On an individual level, each attorney has a personal story. Tell visitors your story. Why do you practice law? What are some of the significant steps in your journey that have helped turn you into the attorney you are today? Prospective clients are far more interested in these details than they are in knowing what papers you have had published or what judges you have clerked for. That information is abstract and inaccessible to non-attorneys while personality is relatable to everyone. Be as open and genuine as possible.
3. Create a logical journey. Websites often move from a large, encompassing message down through supporting content as the visitor scrolls. An overarching message is revealed in the site's header. From there, visitors can either scroll to learn more or navigate to a secondary page. Your site's layout should make either action easy to take.
At this point, having prioritized content will pay off. You may choose to feature a certain item, like a bio, or show off a practice area you would like to grow. The journey will become apparent as you build a hierarchy of information. When a visitor can move along their path intuitively, you will increase time on site and likelihood of conversion.
4. Break content up into digestible pieces. People scan websites rather than reading them from top to bottom. They look for points of interest that are relevant to them. As they scan, visitors may read only the first one or two words of a sentence and the first one or two sentences of a paragraph.
Your pages, and in particular your home page, should be designed to work naturally with your users' habits. Section content into short, easy to scan pieces, each with a distinct theme. Through this configuration, visitors can transition easily from point to point. They can quickly discern the subject of each section and decide whether that topic is important to them.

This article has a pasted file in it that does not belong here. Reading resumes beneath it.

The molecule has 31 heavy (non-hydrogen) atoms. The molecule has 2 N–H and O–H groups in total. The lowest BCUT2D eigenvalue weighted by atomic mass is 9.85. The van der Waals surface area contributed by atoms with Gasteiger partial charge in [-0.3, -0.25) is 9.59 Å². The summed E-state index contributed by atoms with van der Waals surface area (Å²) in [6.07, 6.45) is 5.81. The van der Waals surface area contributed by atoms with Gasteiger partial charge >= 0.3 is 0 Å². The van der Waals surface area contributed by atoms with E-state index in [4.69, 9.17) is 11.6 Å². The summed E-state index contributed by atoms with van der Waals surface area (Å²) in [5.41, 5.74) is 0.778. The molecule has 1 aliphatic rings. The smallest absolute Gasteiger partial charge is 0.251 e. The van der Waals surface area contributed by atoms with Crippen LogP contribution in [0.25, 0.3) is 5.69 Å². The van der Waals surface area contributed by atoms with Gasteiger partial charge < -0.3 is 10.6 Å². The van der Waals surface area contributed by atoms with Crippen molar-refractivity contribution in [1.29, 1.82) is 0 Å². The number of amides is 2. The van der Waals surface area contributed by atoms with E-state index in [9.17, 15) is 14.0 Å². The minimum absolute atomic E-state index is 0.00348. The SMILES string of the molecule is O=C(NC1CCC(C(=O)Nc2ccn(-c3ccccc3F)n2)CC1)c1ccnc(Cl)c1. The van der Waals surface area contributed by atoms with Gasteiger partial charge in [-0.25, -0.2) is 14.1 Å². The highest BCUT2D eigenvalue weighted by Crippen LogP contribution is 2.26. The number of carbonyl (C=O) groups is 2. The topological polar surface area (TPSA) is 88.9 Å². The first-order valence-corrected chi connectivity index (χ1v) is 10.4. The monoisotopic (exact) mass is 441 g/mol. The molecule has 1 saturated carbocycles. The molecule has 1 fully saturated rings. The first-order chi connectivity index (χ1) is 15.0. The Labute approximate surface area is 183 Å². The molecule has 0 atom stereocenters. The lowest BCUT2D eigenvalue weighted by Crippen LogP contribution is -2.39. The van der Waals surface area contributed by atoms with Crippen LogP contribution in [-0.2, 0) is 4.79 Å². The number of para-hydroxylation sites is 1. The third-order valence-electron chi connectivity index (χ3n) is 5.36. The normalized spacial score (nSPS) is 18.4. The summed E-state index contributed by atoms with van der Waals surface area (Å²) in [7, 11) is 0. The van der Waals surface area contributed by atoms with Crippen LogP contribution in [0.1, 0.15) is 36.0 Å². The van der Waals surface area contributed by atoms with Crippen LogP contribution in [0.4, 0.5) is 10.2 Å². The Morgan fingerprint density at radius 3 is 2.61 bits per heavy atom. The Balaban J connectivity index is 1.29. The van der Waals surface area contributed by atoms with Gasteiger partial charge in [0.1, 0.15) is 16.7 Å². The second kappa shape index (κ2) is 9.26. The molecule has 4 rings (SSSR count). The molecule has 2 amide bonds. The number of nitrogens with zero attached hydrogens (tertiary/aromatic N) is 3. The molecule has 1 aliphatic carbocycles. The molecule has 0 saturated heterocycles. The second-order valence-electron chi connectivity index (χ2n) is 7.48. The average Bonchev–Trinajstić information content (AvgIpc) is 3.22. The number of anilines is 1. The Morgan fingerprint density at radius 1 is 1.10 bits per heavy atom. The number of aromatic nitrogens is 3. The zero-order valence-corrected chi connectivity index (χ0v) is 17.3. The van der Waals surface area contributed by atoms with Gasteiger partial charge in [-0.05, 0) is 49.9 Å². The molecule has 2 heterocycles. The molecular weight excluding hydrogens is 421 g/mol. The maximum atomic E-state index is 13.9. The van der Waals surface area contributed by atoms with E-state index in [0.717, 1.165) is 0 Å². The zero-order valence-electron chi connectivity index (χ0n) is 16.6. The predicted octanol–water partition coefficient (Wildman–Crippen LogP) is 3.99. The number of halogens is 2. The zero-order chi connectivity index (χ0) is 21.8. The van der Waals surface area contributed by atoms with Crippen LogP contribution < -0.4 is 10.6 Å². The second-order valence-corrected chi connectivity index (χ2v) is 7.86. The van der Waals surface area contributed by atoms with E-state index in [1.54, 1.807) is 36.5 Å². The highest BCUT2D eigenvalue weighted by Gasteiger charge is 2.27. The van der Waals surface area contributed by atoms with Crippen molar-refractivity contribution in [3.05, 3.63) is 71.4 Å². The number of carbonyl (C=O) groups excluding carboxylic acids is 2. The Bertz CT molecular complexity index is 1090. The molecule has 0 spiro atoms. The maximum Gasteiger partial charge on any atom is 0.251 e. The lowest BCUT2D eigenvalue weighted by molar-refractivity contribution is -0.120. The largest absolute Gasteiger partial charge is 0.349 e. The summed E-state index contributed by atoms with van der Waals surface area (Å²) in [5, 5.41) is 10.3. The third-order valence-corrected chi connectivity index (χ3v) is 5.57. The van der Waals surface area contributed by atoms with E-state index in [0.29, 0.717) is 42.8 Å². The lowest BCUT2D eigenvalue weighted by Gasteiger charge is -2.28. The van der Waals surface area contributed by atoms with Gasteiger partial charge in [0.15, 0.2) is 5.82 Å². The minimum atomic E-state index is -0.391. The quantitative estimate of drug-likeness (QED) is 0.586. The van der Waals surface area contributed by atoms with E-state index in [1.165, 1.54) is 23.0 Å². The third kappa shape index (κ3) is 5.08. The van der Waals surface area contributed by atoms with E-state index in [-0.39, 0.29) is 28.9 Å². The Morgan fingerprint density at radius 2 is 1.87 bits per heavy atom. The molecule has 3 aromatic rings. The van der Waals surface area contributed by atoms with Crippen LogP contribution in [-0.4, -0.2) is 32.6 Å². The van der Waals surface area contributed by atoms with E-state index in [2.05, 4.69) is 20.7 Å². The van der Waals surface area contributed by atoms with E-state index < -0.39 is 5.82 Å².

Pages that are designed for scanning flow much more naturally for readers than those that rely on paragraph after paragraph of text. Think of each section of content as a piece of your story. Reveal more about your attorneys — the characters — and your services and the experience clients can expect from your firm bit by bit. This creates an atmosphere of discovery, which is much more engaging than a wall of text.
5. Add interactivity. Interactive elements and hidden content serve two functions. Tucking some content away and revealing it only when a user acts (scrolls, clicks, hovers) helps keep a layout clean and easy to read. You are able to present a lot of helpful content while not bogging the visitor down with too much copy.
Additionally, interactivity makes the visitor a part of your story. As a user interacts with elements on the page, he or she essentially becomes the narrator, deciding what to uncover and where to go next. This is empowering. It gives the user a sense of purpose and a reason to stay on the page.
Stories tap into a natural human propensity to learn through experience, and storytelling moves people in a way that rational, fact-based claims cannot. Attorneys can take advantage of this idiosyncratic human characteristic and build websites that are more likely to move visitors to action.